“Interested persons are encouraged to review the Application and supporting documents for the details of these and other proposals and may download unofficial copies from the Commission's website: https://www.scc.virginia.gov/pages/Case-Information. Copies of the Cooperative's Application also may be inspected during regular business hours at each of the Cooperative's business offices in the Commonwealth of Virginia. Copies of these documents also may be obtained, at no charge, by submitting a written request to counsel for the Cooperative: Timothy E. Biller, Esquire, Hunton Andrews Kurth LLP, Riverfront Plaza East Tower ,951 East Byrd Street, Richmond, Virginia 23219-4074.”
REC has 170,000 connections throughout 22 counties in Virginia, which includes over 17,000 miles of power lines. REC shares King William County with Dominion Energy in providing service to County residents.
Tevis Begins Tenure as Director of Social Services
Amanda Tevis took over the reigns of King William County Social Services on October 3 after previously serving as Deputy Director. She left to serve as Director of Westmoreland County before accepting the position in King William.
The experienced professional will have her plate full after five months since the previous director left. I served as Interim Director while the search for a new Director was successfully completed.
Also during that time, the Board of Supervisors changed the governance structure and replaced a Citizens Governing Board with a Citizens Advisory Board. That leaves the County Administrator as the oversight of the Agency, similar to other departments in the County.
Among the pressing issues Tevis will tackle:
- Working with County Finance on state and local funding passing through the Agency.
- Filling vacancies.
- Stabilizing activities with both the Court system and law enforcement.
- Involving King William County again with many community partners.
A variety of services are available to eligible citizens.
King William County in Step with Commonwealth Technology Vision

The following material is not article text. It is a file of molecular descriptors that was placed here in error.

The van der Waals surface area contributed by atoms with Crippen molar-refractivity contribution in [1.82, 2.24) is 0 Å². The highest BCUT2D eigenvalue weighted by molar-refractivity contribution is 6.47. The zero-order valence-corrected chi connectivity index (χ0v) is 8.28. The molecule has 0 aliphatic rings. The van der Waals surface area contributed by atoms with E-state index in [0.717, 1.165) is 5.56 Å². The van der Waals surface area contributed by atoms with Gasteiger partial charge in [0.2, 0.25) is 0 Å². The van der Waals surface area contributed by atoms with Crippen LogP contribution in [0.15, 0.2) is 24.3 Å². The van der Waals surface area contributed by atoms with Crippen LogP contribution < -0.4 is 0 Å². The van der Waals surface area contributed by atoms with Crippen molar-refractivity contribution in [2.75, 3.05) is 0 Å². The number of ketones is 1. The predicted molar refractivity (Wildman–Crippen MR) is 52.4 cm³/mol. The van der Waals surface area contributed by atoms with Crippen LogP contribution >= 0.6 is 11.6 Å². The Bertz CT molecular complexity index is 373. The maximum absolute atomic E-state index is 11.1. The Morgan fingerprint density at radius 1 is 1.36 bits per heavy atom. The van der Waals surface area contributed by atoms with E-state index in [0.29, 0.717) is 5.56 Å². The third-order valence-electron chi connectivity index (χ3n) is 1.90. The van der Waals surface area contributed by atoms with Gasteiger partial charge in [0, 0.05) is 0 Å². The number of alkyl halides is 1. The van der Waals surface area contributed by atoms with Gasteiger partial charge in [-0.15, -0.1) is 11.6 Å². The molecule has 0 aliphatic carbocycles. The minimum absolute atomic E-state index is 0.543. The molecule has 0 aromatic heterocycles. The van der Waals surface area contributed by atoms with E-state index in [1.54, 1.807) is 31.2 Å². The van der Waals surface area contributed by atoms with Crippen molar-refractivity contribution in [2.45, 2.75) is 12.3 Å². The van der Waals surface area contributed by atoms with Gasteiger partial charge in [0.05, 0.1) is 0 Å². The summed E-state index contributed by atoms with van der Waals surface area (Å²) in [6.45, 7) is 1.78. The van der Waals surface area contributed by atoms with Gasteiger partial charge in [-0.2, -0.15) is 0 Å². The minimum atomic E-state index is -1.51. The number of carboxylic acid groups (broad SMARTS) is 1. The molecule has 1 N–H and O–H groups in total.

Government Technology Magazine recently published an article reporting the results of all 50 states on their technological priorities for 2022.
The summary of those priorities were:
- Constituent Engaging
- IT Staffing
- Modernization of legacy technologies
- Networks, broadband, connectivity, digital divide
Those priorities match very closely with those of County Government and the vision of the Board of Supervisors.
County Government currently has one IT professional dedicated to cybersecurity. Already systems are much safer and suspicious behavior has been intercepted.
Moving forward, the County would certainly like to move toward a larger IT Staff and have less reliance on IT consultants, which include contracts with Code Blue, Qualys, and Timmons.
Offering broadband throughout the County through a public-private partnership will certainly enhance community engagement, increase connectivity, and narrow the digital divide that exists in many parts of King William County.
Upgrades to hardware and software will also be an important investment for the Board of Supervisors to consider to allow County Staff to be more mobile and offer greater efficiencies. One example is improved software so builders and contractors can schedule inspections online with the Building Official’s Department.
It is good to see King William County is marching in step with other localities in the Commonwealth to hold a vision to serve its residents with the best technology possible.
King William County Now Showing Low Exposure for COVID-19
The latest numbers from the Three Rivers Health District show that King William County is now low for COVID-19. After months of being high and medium, the County is matching numbers from across the United States that have seen a sharp drop in cases.
Also, Monkeypox is considered a very low risk to the general population at this time, according to the VDH.